Cats! Wild to Mild - San Diego Natural History Museum

Killer Cats in Our County

There's a little bit of wildness in every cat. Loveable, cuddly house cats, stray and abandoned cats, and feral cats are all instinctive hunters, and they are decimating small wildlife. Domestic cats are abundant, and their numbers are growing. Their population density is higher than that of any natural predator. It is estimated that the average well-cared for pet cat kills over 100 small animals every year. With 6.5 million pet cats and 3.5 million stray and feral cats statewide, the carnage is adding up.

A Case in Point
San Diego is a lovely place to call home. Beautiful vistas, mild climate, beaches that are among the best in the world. People love it here too; our population continues to swell. It's a bittersweet story. As we colonize the land, its earlier inhabitants are often forced out.

Photo of nesting ternPushed to the brink of extinction is the Least Tern. This deftly flying fishing bird makes its nest on sandy beaches. The beaches are now filled with people and dogs. If the birds are lucky enough to mate successfully, the eggs and chicks are easily trampled.

Habitat loss is the greatest threat to wildlife. Predation is the second greatest threat to many species, and domestic cats are highly effective predators. In one Least Tern nesting colony, 60 of 120 tern chicks were killed by cats in a single night.

Squeezed by a shrinking habitat, the Least Tern may always be on the list of endangered species. The good news is their population is rebounding. During the 1970s, 600 breeding pairs were counted in San Diego County. Now, the county boasts 3000 pairs. Protecting habitat and controlling predators, such as cats, are the key to preserving the Least Tern.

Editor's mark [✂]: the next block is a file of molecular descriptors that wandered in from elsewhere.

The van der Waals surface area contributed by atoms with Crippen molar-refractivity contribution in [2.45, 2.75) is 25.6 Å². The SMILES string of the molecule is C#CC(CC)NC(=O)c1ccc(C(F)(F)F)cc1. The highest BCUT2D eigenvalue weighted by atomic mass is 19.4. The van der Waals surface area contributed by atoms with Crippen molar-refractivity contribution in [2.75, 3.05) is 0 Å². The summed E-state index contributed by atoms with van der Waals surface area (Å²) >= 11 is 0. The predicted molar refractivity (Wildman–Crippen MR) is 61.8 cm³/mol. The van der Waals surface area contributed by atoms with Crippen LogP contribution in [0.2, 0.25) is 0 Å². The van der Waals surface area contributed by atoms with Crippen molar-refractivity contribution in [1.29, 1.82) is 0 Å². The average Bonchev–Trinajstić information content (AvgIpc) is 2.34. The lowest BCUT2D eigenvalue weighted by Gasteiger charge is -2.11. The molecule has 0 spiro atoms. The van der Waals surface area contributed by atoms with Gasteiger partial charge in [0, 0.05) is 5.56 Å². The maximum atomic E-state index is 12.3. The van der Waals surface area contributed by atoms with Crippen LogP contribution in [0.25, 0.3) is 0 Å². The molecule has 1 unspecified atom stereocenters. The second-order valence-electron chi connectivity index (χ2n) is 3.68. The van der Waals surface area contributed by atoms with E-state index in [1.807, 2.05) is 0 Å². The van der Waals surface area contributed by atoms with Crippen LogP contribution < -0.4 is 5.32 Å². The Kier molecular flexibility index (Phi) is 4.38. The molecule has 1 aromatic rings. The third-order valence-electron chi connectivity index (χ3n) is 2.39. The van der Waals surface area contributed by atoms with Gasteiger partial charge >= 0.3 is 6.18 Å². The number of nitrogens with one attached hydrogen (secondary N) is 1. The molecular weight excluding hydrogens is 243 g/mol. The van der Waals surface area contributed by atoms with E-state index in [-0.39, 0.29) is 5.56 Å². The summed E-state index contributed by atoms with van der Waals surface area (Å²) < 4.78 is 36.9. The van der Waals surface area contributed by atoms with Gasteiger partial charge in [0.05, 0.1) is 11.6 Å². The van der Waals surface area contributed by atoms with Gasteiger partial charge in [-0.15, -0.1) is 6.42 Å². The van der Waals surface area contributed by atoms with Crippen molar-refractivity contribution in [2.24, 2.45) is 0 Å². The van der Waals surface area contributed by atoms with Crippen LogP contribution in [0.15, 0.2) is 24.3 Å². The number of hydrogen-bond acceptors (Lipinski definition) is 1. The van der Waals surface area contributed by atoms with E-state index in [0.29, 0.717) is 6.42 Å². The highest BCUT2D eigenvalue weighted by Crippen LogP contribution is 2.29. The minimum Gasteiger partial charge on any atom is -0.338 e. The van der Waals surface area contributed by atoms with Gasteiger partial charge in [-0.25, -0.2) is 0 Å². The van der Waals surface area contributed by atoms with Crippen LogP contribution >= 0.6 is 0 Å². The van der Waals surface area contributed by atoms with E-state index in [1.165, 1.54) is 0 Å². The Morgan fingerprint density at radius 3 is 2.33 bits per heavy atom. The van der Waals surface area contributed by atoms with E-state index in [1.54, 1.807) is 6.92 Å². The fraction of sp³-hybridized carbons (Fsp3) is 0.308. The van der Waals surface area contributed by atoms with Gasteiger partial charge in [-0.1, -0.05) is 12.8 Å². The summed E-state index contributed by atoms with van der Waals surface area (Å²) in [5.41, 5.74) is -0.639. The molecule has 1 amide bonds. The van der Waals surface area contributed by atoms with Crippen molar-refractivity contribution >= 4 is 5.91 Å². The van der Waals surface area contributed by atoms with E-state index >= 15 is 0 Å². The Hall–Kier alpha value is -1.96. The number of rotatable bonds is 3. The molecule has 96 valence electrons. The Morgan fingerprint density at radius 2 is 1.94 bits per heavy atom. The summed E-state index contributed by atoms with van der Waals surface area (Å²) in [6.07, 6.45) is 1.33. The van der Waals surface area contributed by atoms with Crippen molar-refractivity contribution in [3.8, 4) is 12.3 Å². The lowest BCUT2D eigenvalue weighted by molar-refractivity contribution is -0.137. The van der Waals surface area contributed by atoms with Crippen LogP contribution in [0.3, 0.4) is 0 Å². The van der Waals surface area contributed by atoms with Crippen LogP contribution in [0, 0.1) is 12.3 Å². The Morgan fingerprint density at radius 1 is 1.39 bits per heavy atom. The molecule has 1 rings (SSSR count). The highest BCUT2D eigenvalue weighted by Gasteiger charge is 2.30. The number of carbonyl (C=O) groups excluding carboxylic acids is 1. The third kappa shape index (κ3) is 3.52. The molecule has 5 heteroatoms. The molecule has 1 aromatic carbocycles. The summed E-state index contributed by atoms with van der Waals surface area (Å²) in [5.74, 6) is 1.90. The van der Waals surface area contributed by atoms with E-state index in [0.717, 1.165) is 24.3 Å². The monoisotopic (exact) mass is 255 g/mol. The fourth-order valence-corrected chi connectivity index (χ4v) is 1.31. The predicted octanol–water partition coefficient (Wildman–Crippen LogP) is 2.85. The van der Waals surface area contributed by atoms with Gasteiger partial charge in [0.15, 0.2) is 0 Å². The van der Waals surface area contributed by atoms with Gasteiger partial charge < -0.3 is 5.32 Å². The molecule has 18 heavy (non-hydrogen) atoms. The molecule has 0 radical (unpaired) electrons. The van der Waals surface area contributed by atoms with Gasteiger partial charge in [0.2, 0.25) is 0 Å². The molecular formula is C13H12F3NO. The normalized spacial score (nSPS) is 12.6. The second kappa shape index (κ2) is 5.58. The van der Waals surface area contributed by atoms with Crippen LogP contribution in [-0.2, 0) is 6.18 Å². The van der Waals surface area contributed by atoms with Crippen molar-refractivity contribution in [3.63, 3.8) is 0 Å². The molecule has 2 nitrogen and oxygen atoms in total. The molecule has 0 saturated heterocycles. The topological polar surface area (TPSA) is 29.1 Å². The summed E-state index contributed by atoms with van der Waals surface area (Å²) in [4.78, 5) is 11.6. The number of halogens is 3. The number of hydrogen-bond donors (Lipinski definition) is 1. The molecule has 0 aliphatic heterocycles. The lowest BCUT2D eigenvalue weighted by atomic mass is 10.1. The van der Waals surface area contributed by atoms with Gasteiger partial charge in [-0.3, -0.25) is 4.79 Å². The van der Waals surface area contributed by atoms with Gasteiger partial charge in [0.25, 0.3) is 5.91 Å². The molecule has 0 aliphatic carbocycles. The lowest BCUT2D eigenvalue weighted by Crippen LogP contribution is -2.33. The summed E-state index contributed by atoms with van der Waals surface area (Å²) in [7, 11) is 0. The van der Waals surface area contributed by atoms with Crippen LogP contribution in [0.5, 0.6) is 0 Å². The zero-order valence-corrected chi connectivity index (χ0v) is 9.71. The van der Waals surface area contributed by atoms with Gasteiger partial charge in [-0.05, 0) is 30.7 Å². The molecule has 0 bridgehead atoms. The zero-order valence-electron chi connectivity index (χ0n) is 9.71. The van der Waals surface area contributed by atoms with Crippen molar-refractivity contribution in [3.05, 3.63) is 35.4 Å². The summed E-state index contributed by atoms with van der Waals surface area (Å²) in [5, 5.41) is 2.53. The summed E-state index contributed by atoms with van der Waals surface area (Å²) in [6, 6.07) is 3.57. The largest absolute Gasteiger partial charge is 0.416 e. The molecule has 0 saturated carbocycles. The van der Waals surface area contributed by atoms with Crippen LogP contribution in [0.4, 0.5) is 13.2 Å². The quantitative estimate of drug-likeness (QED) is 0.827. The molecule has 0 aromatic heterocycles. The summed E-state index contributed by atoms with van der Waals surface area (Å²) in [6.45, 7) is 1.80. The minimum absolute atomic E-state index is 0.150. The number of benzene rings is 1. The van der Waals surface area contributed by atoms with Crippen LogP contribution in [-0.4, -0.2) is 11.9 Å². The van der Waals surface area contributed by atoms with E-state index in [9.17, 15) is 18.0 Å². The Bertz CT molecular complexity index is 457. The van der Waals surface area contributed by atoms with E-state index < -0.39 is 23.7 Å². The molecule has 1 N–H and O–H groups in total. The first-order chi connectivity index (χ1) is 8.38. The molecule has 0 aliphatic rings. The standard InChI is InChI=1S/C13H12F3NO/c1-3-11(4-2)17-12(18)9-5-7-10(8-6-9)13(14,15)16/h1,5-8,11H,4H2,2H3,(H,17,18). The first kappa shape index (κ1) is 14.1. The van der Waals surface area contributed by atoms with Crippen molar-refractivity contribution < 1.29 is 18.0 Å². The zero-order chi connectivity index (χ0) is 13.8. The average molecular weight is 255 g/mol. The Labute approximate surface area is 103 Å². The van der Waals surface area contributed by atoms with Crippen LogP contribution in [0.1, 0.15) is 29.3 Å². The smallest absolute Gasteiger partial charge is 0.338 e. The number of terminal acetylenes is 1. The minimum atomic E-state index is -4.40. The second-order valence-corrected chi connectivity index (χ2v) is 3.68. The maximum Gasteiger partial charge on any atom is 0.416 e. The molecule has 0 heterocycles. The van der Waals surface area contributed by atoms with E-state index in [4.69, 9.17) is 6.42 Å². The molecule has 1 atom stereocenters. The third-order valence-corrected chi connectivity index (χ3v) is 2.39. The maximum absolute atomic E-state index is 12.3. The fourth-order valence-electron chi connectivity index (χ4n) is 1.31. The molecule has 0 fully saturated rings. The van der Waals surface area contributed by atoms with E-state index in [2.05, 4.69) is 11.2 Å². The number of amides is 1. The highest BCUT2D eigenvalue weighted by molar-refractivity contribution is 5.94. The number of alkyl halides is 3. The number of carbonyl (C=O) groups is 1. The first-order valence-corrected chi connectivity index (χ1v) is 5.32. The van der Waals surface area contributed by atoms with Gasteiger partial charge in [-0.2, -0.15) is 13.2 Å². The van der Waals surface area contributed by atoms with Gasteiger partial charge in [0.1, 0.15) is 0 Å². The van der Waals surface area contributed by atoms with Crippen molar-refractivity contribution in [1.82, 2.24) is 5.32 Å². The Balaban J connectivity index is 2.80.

A Win-Win Solution
  • Keep cats indoors.
    The best way to protect wildlife from cats, and the best way to protect cats from the danger of disease, cars, and coyotes is to keep them indoors. Collar bells do not protect wildlife from cat attacks. (In fact, pet owners are legally responsible for damage to endangered species done by their pets.) The American Bird Conservancy has some excellent suggestions on how to make your outdoor cat a happy indoor cat.
  • Spay and neuter cats.
    A pair of breeding cats and their offspring can produce 400,000 cats in 7 years! Call Pet Assistance for reduced cost spay and neuter information: 619-544-1222.
  • Don't dump your cat.
    It's a dog-eat-cat world out there: the lives of abandoned and feral cats are miserable. Rampant disease, accidental poisoning, cars, and coyotes kill cats. Free-roaming cats endanger wild Mountain Lions and Bobcats with feline diseases. (Besides, it is unlawful to release non-native animals to the wild.)
  • Do not feed stray or feral cats unless you intend to adopt them and keep them indoors.
    Subsidizing cat colonies with food adds to the problem of cat overpopulation. Despite efforts to spay and neuter feral cats, their numbers continue to grow. Well-fed cats continue to kill wildlife.
  • Remove cats from canyons and other sensitive areas.
    Our homes, businesses, roads, and recreation have pushed wildlife into habitat remnants, often little fragments thought of as "habitat islands." Cats are non-native predators living in high-density populations, often with human assistance. They are in direct competition with native predators like the gray fox, coyote, and bobcat. Predation by cats may be the final blow to many native reptiles, birds, and mammals. It is our duty to restore and maintain a natural balance in the habitat that is left. Call your local office of the San Diego County Animal Control Department for help.

Cats! | Exhibits